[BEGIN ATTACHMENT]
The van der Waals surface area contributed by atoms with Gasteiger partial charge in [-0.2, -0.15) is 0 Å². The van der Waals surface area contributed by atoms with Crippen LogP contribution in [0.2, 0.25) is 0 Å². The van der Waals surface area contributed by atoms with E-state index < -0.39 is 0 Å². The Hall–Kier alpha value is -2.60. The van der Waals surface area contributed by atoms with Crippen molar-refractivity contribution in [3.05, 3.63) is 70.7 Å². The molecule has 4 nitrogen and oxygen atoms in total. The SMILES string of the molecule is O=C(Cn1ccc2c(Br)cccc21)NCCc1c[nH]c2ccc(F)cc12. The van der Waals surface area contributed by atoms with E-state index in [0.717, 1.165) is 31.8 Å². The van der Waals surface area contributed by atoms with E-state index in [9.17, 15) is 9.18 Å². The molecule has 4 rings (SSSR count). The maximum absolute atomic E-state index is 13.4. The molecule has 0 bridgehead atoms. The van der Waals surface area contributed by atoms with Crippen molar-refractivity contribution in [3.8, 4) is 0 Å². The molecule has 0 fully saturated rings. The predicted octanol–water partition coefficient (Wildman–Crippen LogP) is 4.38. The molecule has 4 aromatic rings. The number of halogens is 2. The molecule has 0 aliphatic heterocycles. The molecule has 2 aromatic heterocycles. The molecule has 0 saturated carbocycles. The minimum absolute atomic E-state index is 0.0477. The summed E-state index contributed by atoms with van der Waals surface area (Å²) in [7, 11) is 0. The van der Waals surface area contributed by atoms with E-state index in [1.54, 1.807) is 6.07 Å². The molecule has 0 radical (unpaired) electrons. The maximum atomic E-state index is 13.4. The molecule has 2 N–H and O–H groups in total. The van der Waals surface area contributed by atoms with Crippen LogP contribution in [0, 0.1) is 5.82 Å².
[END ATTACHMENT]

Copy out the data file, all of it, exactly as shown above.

The van der Waals surface area contributed by atoms with Gasteiger partial charge in [-0.2, -0.15) is 0 Å². The van der Waals surface area contributed by atoms with Crippen LogP contribution in [0.2, 0.25) is 0 Å². The van der Waals surface area contributed by atoms with E-state index < -0.39 is 0 Å². The Hall–Kier alpha value is -2.60. The van der Waals surface area contributed by atoms with Crippen molar-refractivity contribution in [3.05, 3.63) is 70.7 Å². The molecule has 4 nitrogen and oxygen atoms in total. The SMILES string of the molecule is O=C(Cn1ccc2c(Br)cccc21)NCCc1c[nH]c2ccc(F)cc12. The van der Waals surface area contributed by atoms with E-state index in [0.717, 1.165) is 31.8 Å². The van der Waals surface area contributed by atoms with E-state index in [9.17, 15) is 9.18 Å². The molecule has 4 rings (SSSR count). The maximum absolute atomic E-state index is 13.4. The molecule has 0 bridgehead atoms. The van der Waals surface area contributed by atoms with Crippen molar-refractivity contribution in [3.8, 4) is 0 Å². The molecule has 0 fully saturated rings. The predicted octanol–water partition coefficient (Wildman–Crippen LogP) is 4.38. The molecule has 4 aromatic rings. The number of halogens is 2. The molecule has 0 aliphatic heterocycles. The molecule has 2 aromatic heterocycles. The molecule has 0 saturated carbocycles. The minimum absolute atomic E-state index is 0.0477. The summed E-state index contributed by atoms with van der Waals surface area (Å²) in [7, 11) is 0. The van der Waals surface area contributed by atoms with E-state index in [1.54, 1.807) is 6.07 Å². The molecule has 0 radical (unpaired) electrons. The maximum atomic E-state index is 13.4. The molecule has 2 N–H and O–H groups in total. The van der Waals surface area contributed by atoms with Crippen LogP contribution in [0, 0.1) is 5.82 Å².